Category | Clinical Trial Services
The continued growth of groundbreaking advanced therapies owes part of its success to the meticulous collection, preservation, and utilization of highly valuable but temperature-sensitive biological materials, and biorepositories serve an invaluable role in the preservation of these critical materials.
As biopharma companies advance through their research and clinical trials, they may ask themselves an important question: should we build or buy a biorepository?
The answer can be quite complex and varies from organization to organization. After all, every research project has its own unique goals. Additionally, collections of biological materials can differ tremendously in size, scope, handling constraints, and storage requirements.
When weighing the benefits and drawbacks of building vs. buying a biorepository, it’s essential to understand what’s most important: maintaining control over every aspect of sample storage or saving time, money, and human resources.
Establishing a biorepository in-house provides greater control and ownership over the entire process, allowing biopharma companies to tailor the biorepository to their specific needs, which helps to ensure high-quality storage conditions and maintain strict governance over samples. However, the initial set-up costs can be considerable, involving investments in state-of-the-art equipment, skilled staff, and dedicated infrastructure — not to mention the ongoing costs for normal operations and potential future expansions.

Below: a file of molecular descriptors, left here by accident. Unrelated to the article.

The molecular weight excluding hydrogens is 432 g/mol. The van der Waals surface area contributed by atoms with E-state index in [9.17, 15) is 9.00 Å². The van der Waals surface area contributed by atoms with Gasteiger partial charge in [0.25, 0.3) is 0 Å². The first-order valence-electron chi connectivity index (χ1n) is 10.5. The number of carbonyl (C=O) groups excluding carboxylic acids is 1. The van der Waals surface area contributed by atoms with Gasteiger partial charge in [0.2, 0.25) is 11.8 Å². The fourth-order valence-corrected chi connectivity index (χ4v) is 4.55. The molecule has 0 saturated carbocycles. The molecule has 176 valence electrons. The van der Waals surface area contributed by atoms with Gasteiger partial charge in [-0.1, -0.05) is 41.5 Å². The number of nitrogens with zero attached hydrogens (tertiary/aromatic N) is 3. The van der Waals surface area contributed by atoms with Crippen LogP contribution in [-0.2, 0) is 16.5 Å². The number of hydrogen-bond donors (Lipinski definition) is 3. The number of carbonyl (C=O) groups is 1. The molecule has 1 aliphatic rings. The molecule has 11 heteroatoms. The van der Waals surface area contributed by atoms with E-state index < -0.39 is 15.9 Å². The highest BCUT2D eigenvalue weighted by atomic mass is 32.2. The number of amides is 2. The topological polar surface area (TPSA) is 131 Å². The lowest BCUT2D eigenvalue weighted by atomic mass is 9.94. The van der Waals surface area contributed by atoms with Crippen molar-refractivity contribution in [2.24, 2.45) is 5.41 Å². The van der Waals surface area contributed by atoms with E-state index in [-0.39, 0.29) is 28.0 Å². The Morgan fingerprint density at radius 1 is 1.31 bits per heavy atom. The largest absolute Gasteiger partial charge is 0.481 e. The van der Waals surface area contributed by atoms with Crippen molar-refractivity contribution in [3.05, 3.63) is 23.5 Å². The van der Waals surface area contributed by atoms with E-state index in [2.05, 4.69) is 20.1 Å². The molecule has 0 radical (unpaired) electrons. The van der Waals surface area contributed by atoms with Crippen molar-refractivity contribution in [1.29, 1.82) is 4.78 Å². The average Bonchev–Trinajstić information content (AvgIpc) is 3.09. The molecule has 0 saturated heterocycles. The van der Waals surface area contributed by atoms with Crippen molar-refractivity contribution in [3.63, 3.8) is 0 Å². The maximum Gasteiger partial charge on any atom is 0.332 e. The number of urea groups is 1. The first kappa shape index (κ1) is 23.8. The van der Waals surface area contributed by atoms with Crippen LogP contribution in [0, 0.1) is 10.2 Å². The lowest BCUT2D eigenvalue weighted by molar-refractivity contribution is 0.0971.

In this post — the first in a two-part series — we examine the pros and cons of building a biorepository. Part two of the series considers the advantages and disadvantages associated with buying a biorepository.
Ultimately, the decision to build a biorepository should be based on a careful assessment of the biopharma company’s current resources, research goals, budget constraints, and project timelines. While building provides customization and control, it comes with higher upfront costs and time commitments. Conversely, buying a biorepository offers convenience and potential cost savings but may limit customization and control. Many organizations choose a hybrid approach, where they build some infrastructure but also partner with CDMOs to leverage their expertise and capabilities.